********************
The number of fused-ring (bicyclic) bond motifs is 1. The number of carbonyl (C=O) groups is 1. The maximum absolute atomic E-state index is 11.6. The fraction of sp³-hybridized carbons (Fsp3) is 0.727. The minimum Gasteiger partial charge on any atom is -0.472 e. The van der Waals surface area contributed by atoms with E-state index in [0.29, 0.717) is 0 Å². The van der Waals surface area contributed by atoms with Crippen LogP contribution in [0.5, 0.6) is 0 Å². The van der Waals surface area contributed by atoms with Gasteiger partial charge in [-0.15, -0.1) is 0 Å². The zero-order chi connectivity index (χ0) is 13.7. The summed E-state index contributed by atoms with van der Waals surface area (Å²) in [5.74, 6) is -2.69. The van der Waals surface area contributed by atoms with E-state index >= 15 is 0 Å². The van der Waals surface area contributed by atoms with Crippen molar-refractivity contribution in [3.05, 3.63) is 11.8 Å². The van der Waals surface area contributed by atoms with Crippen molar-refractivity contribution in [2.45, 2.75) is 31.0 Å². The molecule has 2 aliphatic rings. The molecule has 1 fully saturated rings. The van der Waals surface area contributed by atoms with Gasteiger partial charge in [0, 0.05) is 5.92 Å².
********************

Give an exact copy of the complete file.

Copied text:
The number of fused-ring (bicyclic) bond motifs is 1. The number of carbonyl (C=O) groups is 1. The maximum absolute atomic E-state index is 11.6. The fraction of sp³-hybridized carbons (Fsp3) is 0.727. The minimum Gasteiger partial charge on any atom is -0.472 e. The van der Waals surface area contributed by atoms with E-state index in [0.29, 0.717) is 0 Å². The van der Waals surface area contributed by atoms with Crippen LogP contribution in [0.5, 0.6) is 0 Å². The van der Waals surface area contributed by atoms with Gasteiger partial charge in [-0.15, -0.1) is 0 Å². The zero-order chi connectivity index (χ0) is 13.7. The summed E-state index contributed by atoms with van der Waals surface area (Å²) in [5.74, 6) is -2.69. The van der Waals surface area contributed by atoms with E-state index >= 15 is 0 Å². The van der Waals surface area contributed by atoms with Crippen molar-refractivity contribution in [3.05, 3.63) is 11.8 Å². The van der Waals surface area contributed by atoms with Crippen molar-refractivity contribution in [2.45, 2.75) is 31.0 Å². The molecule has 2 aliphatic rings. The molecule has 1 fully saturated rings. The van der Waals surface area contributed by atoms with Gasteiger partial charge in [0, 0.05) is 5.92 Å².